I could say that about many, many things programming-related. Especially for those of us who don’t want to learn a physics, maths, data science, or the like. I think there’s a space for learners that’s more visual, easily accessible, especially with AI around the corner. Not all of us want to learn programming so deeply and I’m hoping Elm allows me to build things pragmatically.

Alas, some things CompSci are just hard, unfortunately. I do find it piques my curiosity but we need more teachers like Richard Feynman who can make kids/adults give a shit, in a way that describes things at different levels.

I’m glad to hear you can lean on libraries rather than worrying too much about recursion. You build recursive functions like map, filter, and reduce when studying, so I guess you don’t have to reason about them so much when you have good libraries. Recursion for nested lists, and deeply nested lists isn’t much fun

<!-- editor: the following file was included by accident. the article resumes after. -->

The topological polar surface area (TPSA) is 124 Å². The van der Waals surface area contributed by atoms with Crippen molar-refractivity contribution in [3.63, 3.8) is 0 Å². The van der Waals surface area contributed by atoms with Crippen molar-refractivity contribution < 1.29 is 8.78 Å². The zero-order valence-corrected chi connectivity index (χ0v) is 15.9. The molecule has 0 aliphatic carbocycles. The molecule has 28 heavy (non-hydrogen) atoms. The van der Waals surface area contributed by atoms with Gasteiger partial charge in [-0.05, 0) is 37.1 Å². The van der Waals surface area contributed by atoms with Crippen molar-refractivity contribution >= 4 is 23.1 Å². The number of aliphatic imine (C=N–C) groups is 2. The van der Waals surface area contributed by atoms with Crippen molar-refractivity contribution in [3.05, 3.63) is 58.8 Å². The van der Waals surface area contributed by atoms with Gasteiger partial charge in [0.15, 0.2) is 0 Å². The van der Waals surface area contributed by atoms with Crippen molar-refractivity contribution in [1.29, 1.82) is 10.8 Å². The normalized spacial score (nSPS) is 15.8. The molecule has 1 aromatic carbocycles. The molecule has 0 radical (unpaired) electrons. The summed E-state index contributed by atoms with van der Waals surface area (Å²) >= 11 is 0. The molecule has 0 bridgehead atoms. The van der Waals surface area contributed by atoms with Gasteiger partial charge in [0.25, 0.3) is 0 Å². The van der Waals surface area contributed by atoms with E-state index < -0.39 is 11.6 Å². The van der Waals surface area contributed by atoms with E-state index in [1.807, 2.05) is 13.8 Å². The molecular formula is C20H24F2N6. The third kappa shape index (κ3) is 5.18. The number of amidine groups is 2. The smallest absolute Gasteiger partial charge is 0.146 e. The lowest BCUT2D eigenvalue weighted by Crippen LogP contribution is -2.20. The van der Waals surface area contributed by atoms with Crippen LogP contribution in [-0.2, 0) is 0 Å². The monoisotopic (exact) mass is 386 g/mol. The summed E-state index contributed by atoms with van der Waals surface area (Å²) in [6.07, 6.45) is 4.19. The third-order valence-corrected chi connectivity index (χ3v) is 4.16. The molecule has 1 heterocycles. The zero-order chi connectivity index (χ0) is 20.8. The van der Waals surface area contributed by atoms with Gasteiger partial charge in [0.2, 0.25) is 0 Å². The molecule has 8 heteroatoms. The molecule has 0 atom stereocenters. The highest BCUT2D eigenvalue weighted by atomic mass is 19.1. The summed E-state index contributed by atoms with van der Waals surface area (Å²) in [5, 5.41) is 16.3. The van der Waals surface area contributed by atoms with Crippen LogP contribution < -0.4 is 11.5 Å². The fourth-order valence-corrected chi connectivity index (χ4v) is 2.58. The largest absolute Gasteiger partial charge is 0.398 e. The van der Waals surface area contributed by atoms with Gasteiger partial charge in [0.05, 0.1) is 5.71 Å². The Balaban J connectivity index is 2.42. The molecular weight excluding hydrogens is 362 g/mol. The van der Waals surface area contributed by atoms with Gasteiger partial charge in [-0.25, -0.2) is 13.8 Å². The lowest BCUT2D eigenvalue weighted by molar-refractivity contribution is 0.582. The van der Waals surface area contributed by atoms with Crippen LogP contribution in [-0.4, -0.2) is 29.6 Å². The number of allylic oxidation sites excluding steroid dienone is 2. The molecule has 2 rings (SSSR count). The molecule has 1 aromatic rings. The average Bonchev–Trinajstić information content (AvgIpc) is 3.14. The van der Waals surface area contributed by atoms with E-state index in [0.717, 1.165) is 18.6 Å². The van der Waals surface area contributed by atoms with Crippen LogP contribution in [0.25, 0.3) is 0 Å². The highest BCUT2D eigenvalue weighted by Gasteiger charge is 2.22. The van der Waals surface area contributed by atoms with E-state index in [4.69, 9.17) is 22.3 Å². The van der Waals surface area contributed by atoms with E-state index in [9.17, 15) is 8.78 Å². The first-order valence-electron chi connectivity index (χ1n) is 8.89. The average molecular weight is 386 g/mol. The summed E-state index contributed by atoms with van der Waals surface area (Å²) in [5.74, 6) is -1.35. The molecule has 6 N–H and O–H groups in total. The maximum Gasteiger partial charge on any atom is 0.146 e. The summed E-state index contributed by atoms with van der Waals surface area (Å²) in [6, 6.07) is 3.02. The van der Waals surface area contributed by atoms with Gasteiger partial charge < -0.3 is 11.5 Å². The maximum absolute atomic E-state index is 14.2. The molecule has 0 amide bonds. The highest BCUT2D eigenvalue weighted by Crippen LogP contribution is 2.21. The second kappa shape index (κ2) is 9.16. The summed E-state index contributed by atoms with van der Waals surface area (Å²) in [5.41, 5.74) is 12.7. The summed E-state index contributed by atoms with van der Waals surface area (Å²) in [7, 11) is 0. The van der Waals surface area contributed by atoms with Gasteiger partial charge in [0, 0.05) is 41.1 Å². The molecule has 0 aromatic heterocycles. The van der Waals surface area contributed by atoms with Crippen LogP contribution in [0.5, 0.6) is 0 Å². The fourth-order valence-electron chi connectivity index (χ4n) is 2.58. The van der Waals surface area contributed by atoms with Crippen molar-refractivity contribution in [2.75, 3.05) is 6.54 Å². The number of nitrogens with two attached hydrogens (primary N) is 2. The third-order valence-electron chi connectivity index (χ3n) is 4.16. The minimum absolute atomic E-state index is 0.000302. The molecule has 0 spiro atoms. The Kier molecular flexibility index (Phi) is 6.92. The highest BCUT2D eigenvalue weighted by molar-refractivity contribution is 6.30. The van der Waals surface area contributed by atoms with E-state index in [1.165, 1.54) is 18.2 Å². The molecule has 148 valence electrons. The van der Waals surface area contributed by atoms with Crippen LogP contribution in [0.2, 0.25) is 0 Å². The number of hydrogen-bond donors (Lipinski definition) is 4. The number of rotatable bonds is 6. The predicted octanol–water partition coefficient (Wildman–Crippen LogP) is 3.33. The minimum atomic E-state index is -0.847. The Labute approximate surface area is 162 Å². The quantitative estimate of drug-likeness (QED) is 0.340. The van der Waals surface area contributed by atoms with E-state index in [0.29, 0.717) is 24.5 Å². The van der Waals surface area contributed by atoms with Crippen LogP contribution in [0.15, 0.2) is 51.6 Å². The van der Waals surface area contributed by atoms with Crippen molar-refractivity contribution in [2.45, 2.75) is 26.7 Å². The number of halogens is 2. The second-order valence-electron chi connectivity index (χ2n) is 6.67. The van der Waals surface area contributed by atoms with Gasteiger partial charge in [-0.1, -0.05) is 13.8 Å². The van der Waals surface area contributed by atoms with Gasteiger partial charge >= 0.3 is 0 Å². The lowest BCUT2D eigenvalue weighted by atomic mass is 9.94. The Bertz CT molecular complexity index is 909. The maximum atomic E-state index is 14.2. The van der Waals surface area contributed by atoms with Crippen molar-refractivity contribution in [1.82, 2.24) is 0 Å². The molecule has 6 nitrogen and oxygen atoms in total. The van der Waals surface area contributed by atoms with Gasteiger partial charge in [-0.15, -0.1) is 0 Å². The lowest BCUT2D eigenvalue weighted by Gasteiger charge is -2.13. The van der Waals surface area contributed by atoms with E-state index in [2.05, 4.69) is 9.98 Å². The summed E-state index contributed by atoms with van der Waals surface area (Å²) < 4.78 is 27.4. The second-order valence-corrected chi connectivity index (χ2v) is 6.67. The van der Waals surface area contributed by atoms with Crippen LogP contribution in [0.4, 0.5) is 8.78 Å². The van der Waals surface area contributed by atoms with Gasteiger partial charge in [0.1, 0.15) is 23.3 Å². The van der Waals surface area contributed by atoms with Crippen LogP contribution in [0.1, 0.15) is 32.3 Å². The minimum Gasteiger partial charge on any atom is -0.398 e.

@lydell I understand the first Python example better than the second. I still feel like the base case `[] -> []` isn’t as clear as Lisp is (in how it works) so I’m going to think of it as either `append [] [1,2,3]`, `[] ++ [1,2,3]` or `Nothing` which fits my mental model better.

So to sum up:

1. Use library functions wherever possible (95% of the time)
2. Pattern match on `case` often, trying not to be too clever with data structures or functions
3. Use recursion where it’s simple, or when nothing else will do.
4. Try to explain things in as simple as possible a way to new Elm learners! (With concrete examples)
5. Buy a PS5 and Grand Theft Auto (I haven’t played in years!)

Thanks for the help, sorry for the waffle! Good to hear other people’s opinions.

3 Likes
1. Academic and densely worded concepts. I really can’t keep the terminology in-mind and constantly forget. It sometimes seems like a competition for who can out-word the next guy!

I am so sorry! I made an assumption and you know what they say about assumptions.

Racket is about the most computer-sciencey / academic language I know (pretty much up there with Coq and Idris) and so I assumed certain knowledge. That was stupid and insensitive of me and my bad. I just got excited because I spent a lot of time in that space (LISP family languages). I just have to say that Racket is the deep end of the pool.